Seven Easy Wins Before Launching Any Website
I work for an agency that specializes in developing small to medium sized websites. Over the years I’ve found that I follow the same process when launching each website. This list isn’t comprehensive, but I’m confident that it’s applicable to any site launch.
1. Run an Accessibility Audit Against Each Unique Page Template
Ensuring a website is accessible is often overlooked unfortunately. Accessibility is more than just ensuring images have alt tags, and that a user can tab through the website easily. There are other considerations such as color contrast and page markup. Luckily you don’t need to remember all these rules thanks to axe. This browser extension will highlight any accessibility infractions when run against a particular page. I recommend running the audit on all unique page templates before site launch. For example, if you’re building a WordPress site, you should test the following templates:
- Front Page
- Blog Page
- Single Post
Below is an audit run on this site. Looks like I have some color contrast issues.
2. Run a Lighthouse Audit Against Each Unique Page Template
In an effort to improving the quality of web pages, Google has created Lighthouse. It exposes any areas where improvements can be made, along with their recommendations. I run this tool against all unique page templates before going live. For example, if you’re building a WordPress site, you should test the following templates:
- Front Page
- Blog Page
- Single Post
Below is an audit run on this site. My site scores very well due in part to the fact that it’s built in Gatsby.
It can be difficult to increase scores in all areas depending on your site’s architecture. I recommend running these audits during development to catch any issue before it’s too late.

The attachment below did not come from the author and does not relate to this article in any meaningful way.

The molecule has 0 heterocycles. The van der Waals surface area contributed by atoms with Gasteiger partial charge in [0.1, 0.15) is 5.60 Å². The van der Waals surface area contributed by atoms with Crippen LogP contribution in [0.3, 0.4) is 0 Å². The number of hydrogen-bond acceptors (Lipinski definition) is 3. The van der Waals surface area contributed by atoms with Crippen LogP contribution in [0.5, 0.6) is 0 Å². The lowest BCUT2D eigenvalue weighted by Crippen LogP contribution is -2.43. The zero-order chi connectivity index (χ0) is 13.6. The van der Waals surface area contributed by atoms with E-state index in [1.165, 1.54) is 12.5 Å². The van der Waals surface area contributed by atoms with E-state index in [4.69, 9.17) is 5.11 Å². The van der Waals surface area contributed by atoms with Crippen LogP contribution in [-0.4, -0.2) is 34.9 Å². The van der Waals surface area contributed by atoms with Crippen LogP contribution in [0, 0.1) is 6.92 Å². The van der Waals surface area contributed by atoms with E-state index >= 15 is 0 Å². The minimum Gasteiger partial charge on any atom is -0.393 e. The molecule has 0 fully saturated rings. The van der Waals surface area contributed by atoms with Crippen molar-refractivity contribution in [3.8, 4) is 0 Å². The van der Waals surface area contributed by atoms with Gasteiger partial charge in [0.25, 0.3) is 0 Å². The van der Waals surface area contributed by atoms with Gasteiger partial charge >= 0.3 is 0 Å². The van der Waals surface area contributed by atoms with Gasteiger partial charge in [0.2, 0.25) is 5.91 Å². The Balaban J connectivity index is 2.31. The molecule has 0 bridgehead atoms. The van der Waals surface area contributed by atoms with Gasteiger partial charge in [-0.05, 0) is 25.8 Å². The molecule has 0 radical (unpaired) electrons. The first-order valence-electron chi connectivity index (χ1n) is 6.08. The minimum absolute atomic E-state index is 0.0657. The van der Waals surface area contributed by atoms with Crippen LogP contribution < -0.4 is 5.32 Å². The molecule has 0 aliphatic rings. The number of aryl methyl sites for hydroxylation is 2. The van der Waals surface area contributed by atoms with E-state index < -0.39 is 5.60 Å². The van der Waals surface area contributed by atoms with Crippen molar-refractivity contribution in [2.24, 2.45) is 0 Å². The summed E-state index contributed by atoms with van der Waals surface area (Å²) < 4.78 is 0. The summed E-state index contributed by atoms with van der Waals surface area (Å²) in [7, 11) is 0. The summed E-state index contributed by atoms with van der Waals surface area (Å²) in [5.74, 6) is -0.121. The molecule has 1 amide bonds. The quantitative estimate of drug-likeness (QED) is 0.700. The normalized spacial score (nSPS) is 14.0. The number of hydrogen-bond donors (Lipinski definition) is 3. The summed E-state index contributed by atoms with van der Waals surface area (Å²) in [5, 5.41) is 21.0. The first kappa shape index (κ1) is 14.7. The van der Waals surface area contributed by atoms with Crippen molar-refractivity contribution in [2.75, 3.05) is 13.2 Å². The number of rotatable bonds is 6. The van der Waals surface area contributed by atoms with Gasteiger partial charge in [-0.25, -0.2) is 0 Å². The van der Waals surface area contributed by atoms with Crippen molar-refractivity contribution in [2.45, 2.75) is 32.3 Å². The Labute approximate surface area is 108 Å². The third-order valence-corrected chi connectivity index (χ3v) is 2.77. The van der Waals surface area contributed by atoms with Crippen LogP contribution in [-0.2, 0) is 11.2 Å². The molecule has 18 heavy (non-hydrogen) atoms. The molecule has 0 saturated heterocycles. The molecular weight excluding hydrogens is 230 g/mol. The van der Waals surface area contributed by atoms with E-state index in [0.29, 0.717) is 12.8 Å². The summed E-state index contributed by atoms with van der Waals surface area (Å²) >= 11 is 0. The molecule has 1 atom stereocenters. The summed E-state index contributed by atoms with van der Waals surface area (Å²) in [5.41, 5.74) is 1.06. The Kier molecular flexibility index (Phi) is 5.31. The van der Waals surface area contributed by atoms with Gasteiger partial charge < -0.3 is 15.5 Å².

3. View Each Unique Page Template At Each Breakpoint
Most web developers have the luxury of working on large monitors. This makes it easy to overlook design issues on smaller devices. I find it’s helpful to check each unique page template at each breakpoint, as well as each breakpoint -1px. This helps catch edge cases.
For example. my site’s breakpoints are
768px. This means I test each unique page template at those breakpoints, as well as
767px. Below is what that looks like.
4. Check for Broken Links
This is easy but often overlooked. I use Integrity, but there are other link checking tools out there. Protip: If you’re redeveloping an existing website, don’t forget to handle redirects if the URL structure changes. Otherwise you will have a lot of broken links.
Below is a sample of some broken links on my site. It’s not uncommon that external links can break overtime. However, you’ll want to check for any internal linking errors.
5. Document Everything in a README File
Save other developers or your future self time and effort be documenting EVERYTHING in a README file. Get in the habit of doing this as you’re writing code. Some things that may seam obvious are not, especially if you don’t work on the project for months. Below is a list of items I always document. Make sure to NEVER store any sensitive data in the README file
- Local development notes
- Deployment notes
- Hosting notes
- External API notes
- Any gotchas, edge cases, or bugs
- A list of to dos
- Domain, SSL and DNS notes
Below is a README for a live project that I am working on. Note that I changed some data for privacy reasons.